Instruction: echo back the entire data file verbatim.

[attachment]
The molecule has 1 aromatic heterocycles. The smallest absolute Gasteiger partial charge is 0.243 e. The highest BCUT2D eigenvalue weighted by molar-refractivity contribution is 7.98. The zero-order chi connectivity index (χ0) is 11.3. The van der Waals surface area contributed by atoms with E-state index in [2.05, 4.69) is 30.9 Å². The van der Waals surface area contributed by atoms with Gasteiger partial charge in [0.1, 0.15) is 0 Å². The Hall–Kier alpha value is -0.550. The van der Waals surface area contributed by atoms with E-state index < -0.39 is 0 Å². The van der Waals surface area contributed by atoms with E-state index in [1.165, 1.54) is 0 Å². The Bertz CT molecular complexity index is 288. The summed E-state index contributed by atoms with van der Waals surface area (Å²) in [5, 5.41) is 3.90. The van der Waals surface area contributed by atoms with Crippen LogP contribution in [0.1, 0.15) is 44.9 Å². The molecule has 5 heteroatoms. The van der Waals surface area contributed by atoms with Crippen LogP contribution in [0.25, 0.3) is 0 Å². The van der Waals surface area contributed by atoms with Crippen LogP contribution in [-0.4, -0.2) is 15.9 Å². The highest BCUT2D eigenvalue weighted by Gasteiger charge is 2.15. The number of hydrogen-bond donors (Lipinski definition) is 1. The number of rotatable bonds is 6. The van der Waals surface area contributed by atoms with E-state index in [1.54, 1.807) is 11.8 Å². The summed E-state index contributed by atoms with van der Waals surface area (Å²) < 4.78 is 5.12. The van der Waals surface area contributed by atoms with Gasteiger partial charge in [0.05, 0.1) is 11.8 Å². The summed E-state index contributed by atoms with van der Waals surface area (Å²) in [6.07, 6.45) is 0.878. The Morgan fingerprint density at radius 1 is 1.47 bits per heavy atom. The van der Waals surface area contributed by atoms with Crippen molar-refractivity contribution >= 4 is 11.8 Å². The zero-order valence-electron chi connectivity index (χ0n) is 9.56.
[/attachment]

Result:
The molecule has 1 aromatic heterocycles. The smallest absolute Gasteiger partial charge is 0.243 e. The highest BCUT2D eigenvalue weighted by molar-refractivity contribution is 7.98. The zero-order chi connectivity index (χ0) is 11.3. The van der Waals surface area contributed by atoms with E-state index in [2.05, 4.69) is 30.9 Å². The van der Waals surface area contributed by atoms with Gasteiger partial charge in [0.1, 0.15) is 0 Å². The Hall–Kier alpha value is -0.550. The van der Waals surface area contributed by atoms with E-state index < -0.39 is 0 Å². The van der Waals surface area contributed by atoms with E-state index in [1.165, 1.54) is 0 Å². The Bertz CT molecular complexity index is 288. The summed E-state index contributed by atoms with van der Waals surface area (Å²) in [5, 5.41) is 3.90. The van der Waals surface area contributed by atoms with Crippen LogP contribution in [0.1, 0.15) is 44.9 Å². The molecule has 5 heteroatoms. The van der Waals surface area contributed by atoms with Crippen LogP contribution in [0.25, 0.3) is 0 Å². The van der Waals surface area contributed by atoms with Crippen LogP contribution in [-0.4, -0.2) is 15.9 Å². The highest BCUT2D eigenvalue weighted by Gasteiger charge is 2.15. The number of hydrogen-bond donors (Lipinski definition) is 1. The number of rotatable bonds is 6. The van der Waals surface area contributed by atoms with E-state index in [1.54, 1.807) is 11.8 Å². The summed E-state index contributed by atoms with van der Waals surface area (Å²) < 4.78 is 5.12. The van der Waals surface area contributed by atoms with Gasteiger partial charge in [0.05, 0.1) is 11.8 Å². The summed E-state index contributed by atoms with van der Waals surface area (Å²) in [6.07, 6.45) is 0.878. The Morgan fingerprint density at radius 1 is 1.47 bits per heavy atom. The van der Waals surface area contributed by atoms with Crippen molar-refractivity contribution >= 4 is 11.8 Å². The zero-order valence-electron chi connectivity index (χ0n) is 9.56.